The Whitney Museum and Warren B. Kanders: Why the art controversy has sparked debate about private donations

Visual arts columnist Sean O'Neill, breaks down a recent controversy at the Whitney Museum, which has sparked a huge cultural debate about the future of private donations to museums and galleries.
The Whitney Museum of American Art in New York. (Ed Lederman)

For the past few months, controversy has swirled around the Whitney Museum of American Art after troubling information came to light about the museum's vice chairman of the board, Warren B. Kanders.

The controversy started last year when about 100 staff members at the Whitney Museum published an open letter asking for Kanders' resignation. It was revealed that his company, Safariland, manufactured the tear gas that was used against unarmed migrants, including children, at the U.S.-Mexico border.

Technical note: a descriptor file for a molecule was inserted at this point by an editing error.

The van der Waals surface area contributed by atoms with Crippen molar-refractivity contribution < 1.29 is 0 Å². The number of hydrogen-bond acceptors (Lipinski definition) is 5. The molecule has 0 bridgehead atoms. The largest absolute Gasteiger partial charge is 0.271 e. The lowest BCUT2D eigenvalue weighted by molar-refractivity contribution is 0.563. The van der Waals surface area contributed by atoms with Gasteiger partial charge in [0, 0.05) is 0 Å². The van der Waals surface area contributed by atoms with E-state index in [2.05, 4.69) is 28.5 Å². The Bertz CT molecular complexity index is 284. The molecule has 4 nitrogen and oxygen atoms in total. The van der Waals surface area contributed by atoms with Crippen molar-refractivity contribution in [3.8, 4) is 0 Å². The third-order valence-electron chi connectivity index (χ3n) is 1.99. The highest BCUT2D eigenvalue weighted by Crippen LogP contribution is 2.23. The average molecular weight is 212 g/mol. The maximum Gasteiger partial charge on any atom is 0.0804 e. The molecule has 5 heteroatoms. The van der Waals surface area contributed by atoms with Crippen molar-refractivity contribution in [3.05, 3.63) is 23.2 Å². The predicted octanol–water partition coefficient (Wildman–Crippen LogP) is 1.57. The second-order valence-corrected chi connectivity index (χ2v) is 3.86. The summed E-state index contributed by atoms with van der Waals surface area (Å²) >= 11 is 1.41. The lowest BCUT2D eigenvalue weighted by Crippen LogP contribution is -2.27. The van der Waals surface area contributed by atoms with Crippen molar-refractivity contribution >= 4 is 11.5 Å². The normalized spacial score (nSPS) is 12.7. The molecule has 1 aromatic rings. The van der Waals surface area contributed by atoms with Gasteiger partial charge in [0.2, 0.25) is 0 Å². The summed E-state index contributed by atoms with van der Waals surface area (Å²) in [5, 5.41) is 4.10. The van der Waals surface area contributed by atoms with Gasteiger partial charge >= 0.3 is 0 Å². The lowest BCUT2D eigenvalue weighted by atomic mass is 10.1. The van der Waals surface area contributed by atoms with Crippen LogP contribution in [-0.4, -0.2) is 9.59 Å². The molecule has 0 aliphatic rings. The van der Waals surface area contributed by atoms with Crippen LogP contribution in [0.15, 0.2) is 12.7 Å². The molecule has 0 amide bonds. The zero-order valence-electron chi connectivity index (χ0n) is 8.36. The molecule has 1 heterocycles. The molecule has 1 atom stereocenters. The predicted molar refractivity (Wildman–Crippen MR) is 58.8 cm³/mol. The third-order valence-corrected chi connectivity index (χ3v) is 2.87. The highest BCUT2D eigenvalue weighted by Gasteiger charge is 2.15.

This spring, the conversation ramped up when a group of about 120 influential artists, scholars and activists signed another open letter, again, calling for Kanders' resignation.

Now, the debate has spread to museums like the Guggenheim and the Metropolitan Museum of Art, which have both accepted money from the Sackler family who own Purdue Pharma — a company that manufactures pharmaceuticals that have played a role in the opioid crisis.

Our visual arts columnist Sean O'Neill, host of the CBC Arts show In the Making, joined Tom Power to break down why this controversy has sparked a huge cultural debate about the future of private donations to museums and galleries.

Click 'listen' near the top of this page to hear the full conversation.

— Produced by ​Cora Nijhawan

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